So, should mayors be voting to encourage the Bush Administration to find a "swift and prudent" means of redeployment? Absolutely. Should our Mayor be voting for it, given the impact of foreign policy on our local conditions? Absolutely. Polls show that Iraq is considered a war not worth fighting. And Mayors are as invested in that reality as the President is, if not more so.
Hence, Buck Dozier's response to the City Paper regarding Bill Purcell's recent vote on the Iraq War shows how much he lacks a considered grasp of the impact of federal policy on local governance:
The mayor’s not going to be focused on those kinds of issues … and, really, just to be frank with you, as a mayor, I want to focus on the things going on here. … Of all the issues that mayors have got in this country, I’m surprised they took the time to deal with that.To suggest that the Iraq War is not "going on here," is not affecting the daily lives of the people who live in Nashville, and is not of any significance for the Mayor's Office is naive and insular.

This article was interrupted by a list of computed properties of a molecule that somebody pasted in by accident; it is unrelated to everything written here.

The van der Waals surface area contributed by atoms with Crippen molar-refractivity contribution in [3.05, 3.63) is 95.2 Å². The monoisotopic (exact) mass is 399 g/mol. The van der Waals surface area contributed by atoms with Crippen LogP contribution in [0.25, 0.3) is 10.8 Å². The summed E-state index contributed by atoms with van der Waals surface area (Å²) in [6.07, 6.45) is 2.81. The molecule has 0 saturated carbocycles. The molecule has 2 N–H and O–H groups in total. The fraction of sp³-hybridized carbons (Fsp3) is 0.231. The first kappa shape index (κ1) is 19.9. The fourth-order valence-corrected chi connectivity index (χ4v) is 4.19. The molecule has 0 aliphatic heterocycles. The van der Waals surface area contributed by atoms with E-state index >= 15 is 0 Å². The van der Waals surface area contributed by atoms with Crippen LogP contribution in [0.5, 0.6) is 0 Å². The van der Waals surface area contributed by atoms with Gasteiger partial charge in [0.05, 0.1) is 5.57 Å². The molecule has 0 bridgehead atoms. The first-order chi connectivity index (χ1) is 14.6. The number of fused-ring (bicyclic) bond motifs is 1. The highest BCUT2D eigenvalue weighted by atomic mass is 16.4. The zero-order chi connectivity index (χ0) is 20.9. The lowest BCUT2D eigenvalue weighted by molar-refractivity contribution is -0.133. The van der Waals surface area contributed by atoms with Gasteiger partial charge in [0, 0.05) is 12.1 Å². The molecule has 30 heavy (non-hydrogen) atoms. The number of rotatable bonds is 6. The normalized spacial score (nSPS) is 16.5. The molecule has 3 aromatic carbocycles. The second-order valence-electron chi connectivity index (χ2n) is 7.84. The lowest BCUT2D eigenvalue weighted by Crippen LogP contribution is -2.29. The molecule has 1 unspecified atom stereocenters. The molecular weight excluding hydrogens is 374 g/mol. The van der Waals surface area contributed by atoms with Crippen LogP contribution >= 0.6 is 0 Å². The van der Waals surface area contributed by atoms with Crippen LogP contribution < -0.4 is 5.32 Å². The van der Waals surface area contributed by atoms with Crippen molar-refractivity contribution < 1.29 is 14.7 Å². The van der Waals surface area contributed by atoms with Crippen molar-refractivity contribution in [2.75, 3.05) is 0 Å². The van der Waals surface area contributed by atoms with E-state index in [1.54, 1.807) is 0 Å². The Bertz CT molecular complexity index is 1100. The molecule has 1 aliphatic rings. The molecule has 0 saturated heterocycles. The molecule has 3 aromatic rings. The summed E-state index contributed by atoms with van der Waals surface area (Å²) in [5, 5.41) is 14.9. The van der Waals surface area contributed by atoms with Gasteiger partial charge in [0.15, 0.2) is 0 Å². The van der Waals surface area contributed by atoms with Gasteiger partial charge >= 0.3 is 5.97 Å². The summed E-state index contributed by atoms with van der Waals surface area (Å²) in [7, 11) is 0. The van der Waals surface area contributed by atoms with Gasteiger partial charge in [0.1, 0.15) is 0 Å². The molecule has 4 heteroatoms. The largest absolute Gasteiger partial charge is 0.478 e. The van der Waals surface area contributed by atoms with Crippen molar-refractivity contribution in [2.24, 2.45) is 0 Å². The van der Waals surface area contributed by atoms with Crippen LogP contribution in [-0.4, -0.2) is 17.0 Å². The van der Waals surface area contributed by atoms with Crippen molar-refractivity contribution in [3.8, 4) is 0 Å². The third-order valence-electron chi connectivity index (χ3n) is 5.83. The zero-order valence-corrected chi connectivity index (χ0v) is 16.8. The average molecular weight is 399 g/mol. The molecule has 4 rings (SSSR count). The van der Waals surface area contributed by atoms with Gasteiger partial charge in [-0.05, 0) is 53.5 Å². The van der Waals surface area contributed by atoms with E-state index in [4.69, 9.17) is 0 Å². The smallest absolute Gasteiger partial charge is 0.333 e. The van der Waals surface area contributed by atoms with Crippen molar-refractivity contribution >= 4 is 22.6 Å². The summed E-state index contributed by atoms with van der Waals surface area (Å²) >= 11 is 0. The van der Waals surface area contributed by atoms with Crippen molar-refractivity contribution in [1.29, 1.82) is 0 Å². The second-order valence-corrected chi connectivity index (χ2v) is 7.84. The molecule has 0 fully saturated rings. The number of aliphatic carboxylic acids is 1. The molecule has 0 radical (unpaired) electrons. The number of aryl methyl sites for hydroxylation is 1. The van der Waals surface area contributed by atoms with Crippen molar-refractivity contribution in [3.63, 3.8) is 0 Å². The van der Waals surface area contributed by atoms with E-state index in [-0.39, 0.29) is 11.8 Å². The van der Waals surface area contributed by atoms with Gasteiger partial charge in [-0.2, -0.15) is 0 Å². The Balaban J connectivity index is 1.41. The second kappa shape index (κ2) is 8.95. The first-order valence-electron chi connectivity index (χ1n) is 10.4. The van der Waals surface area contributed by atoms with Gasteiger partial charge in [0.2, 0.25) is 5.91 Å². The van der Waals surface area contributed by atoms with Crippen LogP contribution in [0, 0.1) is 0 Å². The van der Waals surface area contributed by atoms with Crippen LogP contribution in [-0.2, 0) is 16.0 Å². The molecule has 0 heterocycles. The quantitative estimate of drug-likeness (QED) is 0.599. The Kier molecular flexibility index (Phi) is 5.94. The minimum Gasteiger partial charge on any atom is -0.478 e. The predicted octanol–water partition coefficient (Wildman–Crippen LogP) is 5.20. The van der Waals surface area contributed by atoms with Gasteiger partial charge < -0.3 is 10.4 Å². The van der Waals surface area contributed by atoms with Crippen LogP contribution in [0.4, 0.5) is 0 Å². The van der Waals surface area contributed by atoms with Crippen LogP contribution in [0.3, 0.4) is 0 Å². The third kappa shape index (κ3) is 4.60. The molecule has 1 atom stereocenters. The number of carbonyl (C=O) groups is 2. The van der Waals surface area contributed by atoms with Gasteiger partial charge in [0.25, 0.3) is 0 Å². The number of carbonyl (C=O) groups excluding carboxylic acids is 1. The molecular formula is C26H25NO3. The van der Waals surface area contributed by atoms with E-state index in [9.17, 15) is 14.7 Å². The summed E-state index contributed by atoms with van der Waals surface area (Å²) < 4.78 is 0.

Crime and blight are positively turned around by block grant and other neighborhood development funds, which themselves are drying up because this President chooses to continue to transfer tanker loads of tax dollars down the black hole that is Iraq. Federal support is one less tool a Mayor has to run the city thanks to the Iraq War.
In the end the Dozier Disconnect ties the hands of the Mayor's Office. By his very logic, there is no need for Mayors to meet in conferences in order to develop comprehensive strategies for influencing federal policies to help rather than hinder cities. We have seen over and over again that the world is interconnected, not hived off into sheltered, impervious, and hermetically sealed cells. Those who do not claim a stake in federal policies and international issues fall behind.
A Mayor who would so confine himself to a cavity of limited influence is not a Mayor that could act on behalf of Nashville at any broader level. He's not the kind of Mayor we need today.